Finance Minister Tito Mboweni's maiden Medium-term Budget Policy Statement has begun in Parliament.
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It was hoped that the MTBPS would show South Africans whether their sacrifices over the last six months had made a positive impact so far.
This is according to Mike Teuchert, national head of taxation at Mazars, who said that the expected update on the SA Revenue Service’s (Sars) revenue collection efforts will likely generate a lot of interest with the public this year.
“Treasury set Sars’s revenue collection target at R1.345 trillion, which would represent a growth of 10.3 percent from the previous financial year. This would be made possible through measures like the increase in the VAT rate, taking advantage of bracket creep, the new levy on sugary beverages, and the very contentious increase in the fuel levy, to name a few.”
Teuchert noted, however, that there is not much confidence that Sars will be on track to achieving this target.
“While Treasury was initially confident about reaching the stated revenue target, this figure now seems rather optimistic following announcements by various institutions of a downward revision of the South African growth rate figures.”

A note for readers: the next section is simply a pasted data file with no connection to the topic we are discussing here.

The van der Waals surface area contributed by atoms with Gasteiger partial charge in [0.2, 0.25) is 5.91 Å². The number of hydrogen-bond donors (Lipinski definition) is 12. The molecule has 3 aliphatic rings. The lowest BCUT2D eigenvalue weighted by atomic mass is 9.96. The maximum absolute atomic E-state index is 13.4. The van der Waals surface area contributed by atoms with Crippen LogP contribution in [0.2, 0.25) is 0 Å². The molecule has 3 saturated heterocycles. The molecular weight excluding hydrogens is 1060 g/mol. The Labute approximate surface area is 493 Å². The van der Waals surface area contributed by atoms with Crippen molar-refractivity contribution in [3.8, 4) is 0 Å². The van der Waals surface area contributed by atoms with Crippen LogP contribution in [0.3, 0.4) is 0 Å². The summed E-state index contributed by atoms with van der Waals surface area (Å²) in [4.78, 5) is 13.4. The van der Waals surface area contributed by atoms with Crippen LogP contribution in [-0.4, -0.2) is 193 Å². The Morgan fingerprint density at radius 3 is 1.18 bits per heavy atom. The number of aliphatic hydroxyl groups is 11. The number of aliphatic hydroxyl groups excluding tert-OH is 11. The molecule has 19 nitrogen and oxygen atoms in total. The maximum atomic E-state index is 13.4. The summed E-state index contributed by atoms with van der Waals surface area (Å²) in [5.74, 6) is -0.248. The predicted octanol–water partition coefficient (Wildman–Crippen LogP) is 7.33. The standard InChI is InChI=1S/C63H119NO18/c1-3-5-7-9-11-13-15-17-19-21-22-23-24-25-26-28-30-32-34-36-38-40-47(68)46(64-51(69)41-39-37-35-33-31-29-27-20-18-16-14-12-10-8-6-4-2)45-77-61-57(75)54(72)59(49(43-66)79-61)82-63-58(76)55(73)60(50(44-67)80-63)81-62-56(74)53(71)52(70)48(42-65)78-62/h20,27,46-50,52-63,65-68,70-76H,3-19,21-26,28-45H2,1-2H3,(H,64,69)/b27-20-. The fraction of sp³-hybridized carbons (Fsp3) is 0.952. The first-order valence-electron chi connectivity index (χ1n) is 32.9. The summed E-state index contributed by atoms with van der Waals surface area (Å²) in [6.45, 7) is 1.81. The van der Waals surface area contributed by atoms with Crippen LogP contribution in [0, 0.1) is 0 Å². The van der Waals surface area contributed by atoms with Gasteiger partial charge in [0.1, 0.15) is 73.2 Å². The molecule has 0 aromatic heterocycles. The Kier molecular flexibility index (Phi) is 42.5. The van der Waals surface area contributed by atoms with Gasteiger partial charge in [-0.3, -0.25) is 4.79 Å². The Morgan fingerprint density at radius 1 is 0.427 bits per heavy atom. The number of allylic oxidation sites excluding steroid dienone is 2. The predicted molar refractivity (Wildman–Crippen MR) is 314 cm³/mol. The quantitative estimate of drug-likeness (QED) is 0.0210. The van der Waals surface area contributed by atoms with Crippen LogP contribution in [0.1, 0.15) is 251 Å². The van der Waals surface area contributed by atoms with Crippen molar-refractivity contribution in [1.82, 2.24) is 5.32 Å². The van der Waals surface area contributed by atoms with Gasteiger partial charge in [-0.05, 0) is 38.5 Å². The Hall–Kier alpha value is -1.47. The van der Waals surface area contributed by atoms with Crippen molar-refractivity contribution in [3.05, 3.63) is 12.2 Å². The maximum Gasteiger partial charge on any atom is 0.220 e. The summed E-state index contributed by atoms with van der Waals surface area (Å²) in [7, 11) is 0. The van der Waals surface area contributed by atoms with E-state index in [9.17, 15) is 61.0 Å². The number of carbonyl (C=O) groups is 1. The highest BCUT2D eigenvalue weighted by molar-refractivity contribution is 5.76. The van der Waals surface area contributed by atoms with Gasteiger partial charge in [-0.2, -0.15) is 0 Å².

The SA Reserve Bank has cut its estimate for South African gross domestic product (GDP) expansion to 1.2 percent from 1.7 percent, while the World Bank’s most recent predictions place GDP growth at 1 percent, and the International Monetary Fund (IMF) has almost halved its expected growth rate from 1.5 percent to 0.8 percent
Mboweni's main responsibility, according to analysts, is to restore fiscal discipline while balancing it with the needs of the poor?
Mboweni’s tough balancing act, some have said, will bode well with ratings agencies, while keeping him on the good books of labour unions.
Over the weekend, the minister reportedly expressed a concern that the public sector wage bill was high and that interventions were required to curb spending on salaries.
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